Salmon vs Electricity

Cheap Energy vs the Environment
A Case Study of Priorities on the Salmon Issue

The Decline of the Northwest Salmon?

The apparent decline of the salmon in the Columbia river system is one of the most complex environmental problems we have. However, it is often simplified down to a battle of

Big Bad Corporate Interests

Innocent Fish

In other words, this problem has been over-simplified by the media and others to one single root cause, namely the construction of hydroelectric dams on the Columbia river system. Today we assess if this simplification is valid and address the issue of where we are going to find the replacement 15,000 MW of power if/when the dams go away.

The Salmon controversy is an excellent example of arguments made largely on belief, instead of knowledge that is supported by the actual data .

JAVA Applet Alert: Run the SalmonVille Simulation

Factors Causing Salmon Decline:

Let's first look at some data:

Decline of In-River catches This frequently used as the "best" indicator for overall salmon decline in the Columbia River System

This is the raw salmon count data at Bonneville Dam. Evidence of quasi-cylical behavior is apparent.

Low Salmon counts in recent years are

Graph shows total salmon catch off the coast of North America (including Alaska).

Implication is that increases in ocean catch are directly responsible for decreases of in-river catches

Fish Counts at Bonneville:

Blue line represents growth of non-harvested fish in the Columbia River system. The implication is that competition for food/nutrients is increasing rapidly.

Its getting warmer earlier in the season with time in the Columbia river. Is this cause local (e.g. dams/agriculture) or global (e.g. Global Warming)

Graph shows harvesting by Tribal communities with protected fishing rights. Some degree of "over harvesting" is apparent.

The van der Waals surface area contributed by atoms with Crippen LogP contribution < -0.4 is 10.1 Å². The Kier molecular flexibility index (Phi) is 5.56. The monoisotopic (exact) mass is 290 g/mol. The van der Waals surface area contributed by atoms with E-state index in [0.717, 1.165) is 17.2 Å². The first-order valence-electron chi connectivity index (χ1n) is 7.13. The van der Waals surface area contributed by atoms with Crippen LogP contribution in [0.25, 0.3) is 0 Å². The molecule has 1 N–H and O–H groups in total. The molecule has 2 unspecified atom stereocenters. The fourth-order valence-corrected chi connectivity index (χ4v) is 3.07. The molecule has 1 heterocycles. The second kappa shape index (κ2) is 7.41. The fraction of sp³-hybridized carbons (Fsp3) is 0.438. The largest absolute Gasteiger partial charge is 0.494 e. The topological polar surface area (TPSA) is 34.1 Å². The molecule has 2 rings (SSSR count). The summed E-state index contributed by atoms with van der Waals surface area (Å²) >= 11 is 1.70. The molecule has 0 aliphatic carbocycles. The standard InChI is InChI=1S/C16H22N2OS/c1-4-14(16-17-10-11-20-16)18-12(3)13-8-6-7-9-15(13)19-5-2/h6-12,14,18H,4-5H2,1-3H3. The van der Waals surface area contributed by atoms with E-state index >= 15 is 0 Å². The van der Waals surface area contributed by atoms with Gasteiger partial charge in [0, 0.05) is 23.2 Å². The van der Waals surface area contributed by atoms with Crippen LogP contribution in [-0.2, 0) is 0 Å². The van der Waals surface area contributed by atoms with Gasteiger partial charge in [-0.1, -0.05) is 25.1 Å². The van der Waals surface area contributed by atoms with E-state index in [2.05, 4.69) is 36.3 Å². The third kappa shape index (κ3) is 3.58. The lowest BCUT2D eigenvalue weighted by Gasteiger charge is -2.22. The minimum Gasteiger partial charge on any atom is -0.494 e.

Some relevant WWW resources for the above:

  • The Great Salmon Hoax
  • Comprehensive data source on Northwest Fish
  • Pacific Interdecadal Climate Change
  • HydroPower and the Columbia River System
  • Don't forget about Canada
  • There are international implications

    Factors that Contribute to the Incredible Shrinking Salmon:

    White Men Luv Fish

  • Important role of El Nino
  • Significant increase in Canadian Harvests
  • Fishing Technology in Alaska
  • Notes from a 50 year Alaska Native

    The above documents and data strongly suggest that a significant reason for Columbia river salmon decline is due to increased harvests in Alaska and Canada.

    This is likely a reflection of where the Salmon are and this is strongly coupled to decadel climate changes in the Alaska-BC-PNW region. This implies, that at any particular point in this region, over timescales of 50 years, salmon counts/catches will be cyclical in nature.

    More Factors:

    1. Dam Construction

      • Barriers Preventing Salmon From Migrating Upstream or Downstream
      • Habitat Destruction or reduced area (2,4,5)
      • Reduced Fresh Water Flow In Rivers and Streams (4,5)
      • Exposure to Abnormal Temperatures (3,4)

    2. Increased Logging

      • Loss of Streamside Vegetation and Functions (4,5)
      • Increased Amount Of Sediment Entering Streams (3,4,5)
      • Decreased Amount Of Large Logs In Streams And Loss of Deep Pools (5)

    3. Changing climate patterns

      • Reduced Upwelling
      • Altered Ocean Currents and Flow
      • Decreased Food Abundance
      • Reduced Numbers of Adults Reaching Their Spawning Grounds (1,5)

    4. Agriculture

      • Lack of Screening of Water Diversion Canals to Keep Fish Out (4)
      • Pesticide Exposure (2)

    5. Increased population growth

      • Forest Fragmentation (2)
      • Estuary Degradation (2)
      • Industrial Pollutants Exposure
      • Over fishing

    Power to replace Salmon Killers What are the options to finding 15,000 MW of power, continuously delivered, at 4-5 centers per KWH?:

    Is there really an acceptable alternative?

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